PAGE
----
Some 10,000 participated in a cross-country march and motorcade through Colombia's southern Andes, dubbed the "Minga for Life, Territory, Democracy and Peace," culminating in a mass demonstration in Bogotá on Oct. 21. The Bogotá rally was swelled by thousands of students, teachers and labor unionists who walked out of classes and off their jobs. Called by Nasa and Guambiano indigenous leaders in the southern department of Cauca, the Minga (a traditional Andean word for "collective labor") was joined by Afro-Colombian and mestizo campesino communities in its 10-day trek to the capital. Chief among the marchers' grievances is the ongoing wave of assassinations of social leaders by illegal armed groups operating on indigenous lands. They charge that their communities have been betrayed by President Iván Duque's failure to fully implement terms of the peace accords with the demobilized FARC guerillas.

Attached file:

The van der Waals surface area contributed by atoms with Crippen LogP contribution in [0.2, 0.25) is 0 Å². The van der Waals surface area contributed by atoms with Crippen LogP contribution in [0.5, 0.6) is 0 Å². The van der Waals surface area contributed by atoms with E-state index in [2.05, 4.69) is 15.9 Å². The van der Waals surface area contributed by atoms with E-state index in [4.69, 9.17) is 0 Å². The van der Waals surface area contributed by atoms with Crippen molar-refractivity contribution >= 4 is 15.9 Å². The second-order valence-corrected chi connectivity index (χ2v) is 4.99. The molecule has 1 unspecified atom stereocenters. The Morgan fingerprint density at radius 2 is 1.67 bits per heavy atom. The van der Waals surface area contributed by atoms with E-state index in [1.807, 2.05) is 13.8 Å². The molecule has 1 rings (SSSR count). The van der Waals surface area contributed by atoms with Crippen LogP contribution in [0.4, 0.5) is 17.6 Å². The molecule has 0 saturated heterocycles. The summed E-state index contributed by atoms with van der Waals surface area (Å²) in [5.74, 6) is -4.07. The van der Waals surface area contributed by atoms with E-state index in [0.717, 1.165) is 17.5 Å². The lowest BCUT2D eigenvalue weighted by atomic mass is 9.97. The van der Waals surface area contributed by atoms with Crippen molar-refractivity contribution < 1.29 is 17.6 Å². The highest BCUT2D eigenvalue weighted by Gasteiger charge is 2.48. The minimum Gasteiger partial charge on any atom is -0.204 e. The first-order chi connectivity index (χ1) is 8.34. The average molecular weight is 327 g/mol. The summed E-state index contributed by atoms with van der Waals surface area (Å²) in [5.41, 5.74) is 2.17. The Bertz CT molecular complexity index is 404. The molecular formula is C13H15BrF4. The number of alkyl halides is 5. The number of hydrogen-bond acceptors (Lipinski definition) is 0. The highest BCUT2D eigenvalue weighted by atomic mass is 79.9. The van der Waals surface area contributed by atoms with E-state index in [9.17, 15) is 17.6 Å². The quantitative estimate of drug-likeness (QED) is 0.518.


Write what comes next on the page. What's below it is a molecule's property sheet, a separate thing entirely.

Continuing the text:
Rodrigo Tovar AKA "Jorge 40," one of Colombia's most wanted paramilitary leaders, was flown back to his home country Sept. 28 after spending 12 years in US prisons for drug trafficking. Once a local official in his hometown of Valledupar, Tovar became commander of the feared "Bloque Norte" of Colombia's right-wing paramilitary network in the first decade of this century. Revelations upon his demobilization in 2006 triggered the so-called "parapolitics" scandal, with his testimony implicating top government figures in the officially illegal armed networks. But Tovar stopped cooperating with Colombian justice after his brother was assassinated in 2009, a year after his extradition to the US. He now faces multiple charges of war crimes and human rights violations in Colombia, most notoriously the February 2000 massacre of 60 civilians at the village of El Saldado, in the Medio Magdalena region. His one-time mentor in the paramilitary movement, Salvatore Mancuso, is currently fighting deportation to Colombia after also serving a drug trafficking sentence in the US.